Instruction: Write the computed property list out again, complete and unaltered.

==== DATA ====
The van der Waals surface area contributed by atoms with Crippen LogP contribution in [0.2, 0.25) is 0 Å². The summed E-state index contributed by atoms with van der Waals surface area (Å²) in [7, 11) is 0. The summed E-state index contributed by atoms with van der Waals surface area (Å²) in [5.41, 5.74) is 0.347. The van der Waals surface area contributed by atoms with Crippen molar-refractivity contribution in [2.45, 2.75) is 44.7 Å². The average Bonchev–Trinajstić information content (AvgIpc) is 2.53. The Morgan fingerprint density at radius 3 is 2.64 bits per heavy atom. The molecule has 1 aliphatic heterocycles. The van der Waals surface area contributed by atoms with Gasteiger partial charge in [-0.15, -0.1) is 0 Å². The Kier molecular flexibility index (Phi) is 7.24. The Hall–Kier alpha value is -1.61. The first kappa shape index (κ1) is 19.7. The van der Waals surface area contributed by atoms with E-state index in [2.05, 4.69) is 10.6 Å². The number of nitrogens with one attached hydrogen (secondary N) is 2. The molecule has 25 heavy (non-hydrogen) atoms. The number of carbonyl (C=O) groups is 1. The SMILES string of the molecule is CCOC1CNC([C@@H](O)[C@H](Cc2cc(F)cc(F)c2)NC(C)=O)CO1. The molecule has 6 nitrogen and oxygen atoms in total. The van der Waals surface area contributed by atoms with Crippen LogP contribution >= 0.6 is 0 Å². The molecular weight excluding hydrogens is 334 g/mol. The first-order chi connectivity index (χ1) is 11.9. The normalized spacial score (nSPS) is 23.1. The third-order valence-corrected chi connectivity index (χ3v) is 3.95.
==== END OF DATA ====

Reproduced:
The van der Waals surface area contributed by atoms with Crippen LogP contribution in [0.2, 0.25) is 0 Å². The summed E-state index contributed by atoms with van der Waals surface area (Å²) in [7, 11) is 0. The summed E-state index contributed by atoms with van der Waals surface area (Å²) in [5.41, 5.74) is 0.347. The van der Waals surface area contributed by atoms with Crippen molar-refractivity contribution in [2.45, 2.75) is 44.7 Å². The average Bonchev–Trinajstić information content (AvgIpc) is 2.53. The Morgan fingerprint density at radius 3 is 2.64 bits per heavy atom. The molecule has 1 aliphatic heterocycles. The van der Waals surface area contributed by atoms with Gasteiger partial charge in [-0.15, -0.1) is 0 Å². The Kier molecular flexibility index (Phi) is 7.24. The Hall–Kier alpha value is -1.61. The first kappa shape index (κ1) is 19.7. The van der Waals surface area contributed by atoms with E-state index in [2.05, 4.69) is 10.6 Å². The number of nitrogens with one attached hydrogen (secondary N) is 2. The molecule has 25 heavy (non-hydrogen) atoms. The number of carbonyl (C=O) groups is 1. The SMILES string of the molecule is CCOC1CNC([C@@H](O)[C@H](Cc2cc(F)cc(F)c2)NC(C)=O)CO1. The molecule has 6 nitrogen and oxygen atoms in total. The van der Waals surface area contributed by atoms with Crippen LogP contribution >= 0.6 is 0 Å². The molecular weight excluding hydrogens is 334 g/mol. The first-order chi connectivity index (χ1) is 11.9. The normalized spacial score (nSPS) is 23.1. The third-order valence-corrected chi connectivity index (χ3v) is 3.95.